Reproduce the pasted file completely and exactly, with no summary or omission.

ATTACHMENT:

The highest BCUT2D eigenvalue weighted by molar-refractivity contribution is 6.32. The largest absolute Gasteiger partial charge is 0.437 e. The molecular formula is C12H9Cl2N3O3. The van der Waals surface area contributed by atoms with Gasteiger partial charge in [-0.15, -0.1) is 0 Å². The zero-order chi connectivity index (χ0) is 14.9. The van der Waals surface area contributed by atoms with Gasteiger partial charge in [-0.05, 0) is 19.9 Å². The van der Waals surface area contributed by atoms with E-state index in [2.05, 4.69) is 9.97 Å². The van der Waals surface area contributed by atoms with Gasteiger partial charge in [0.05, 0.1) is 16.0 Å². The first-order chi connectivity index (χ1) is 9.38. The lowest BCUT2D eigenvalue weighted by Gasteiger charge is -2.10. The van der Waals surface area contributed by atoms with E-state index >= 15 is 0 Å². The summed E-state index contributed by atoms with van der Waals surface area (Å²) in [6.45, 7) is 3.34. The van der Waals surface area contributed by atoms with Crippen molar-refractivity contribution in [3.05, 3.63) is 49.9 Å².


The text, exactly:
The highest BCUT2D eigenvalue weighted by molar-refractivity contribution is 6.32. The largest absolute Gasteiger partial charge is 0.437 e. The molecular formula is C12H9Cl2N3O3. The van der Waals surface area contributed by atoms with Gasteiger partial charge in [-0.15, -0.1) is 0 Å². The zero-order chi connectivity index (χ0) is 14.9. The van der Waals surface area contributed by atoms with Gasteiger partial charge in [-0.05, 0) is 19.9 Å². The van der Waals surface area contributed by atoms with E-state index in [2.05, 4.69) is 9.97 Å². The van der Waals surface area contributed by atoms with Gasteiger partial charge in [0.05, 0.1) is 16.0 Å². The first-order chi connectivity index (χ1) is 9.38. The lowest BCUT2D eigenvalue weighted by Gasteiger charge is -2.10. The van der Waals surface area contributed by atoms with E-state index >= 15 is 0 Å². The summed E-state index contributed by atoms with van der Waals surface area (Å²) in [6.45, 7) is 3.34. The van der Waals surface area contributed by atoms with Crippen molar-refractivity contribution in [3.05, 3.63) is 49.9 Å².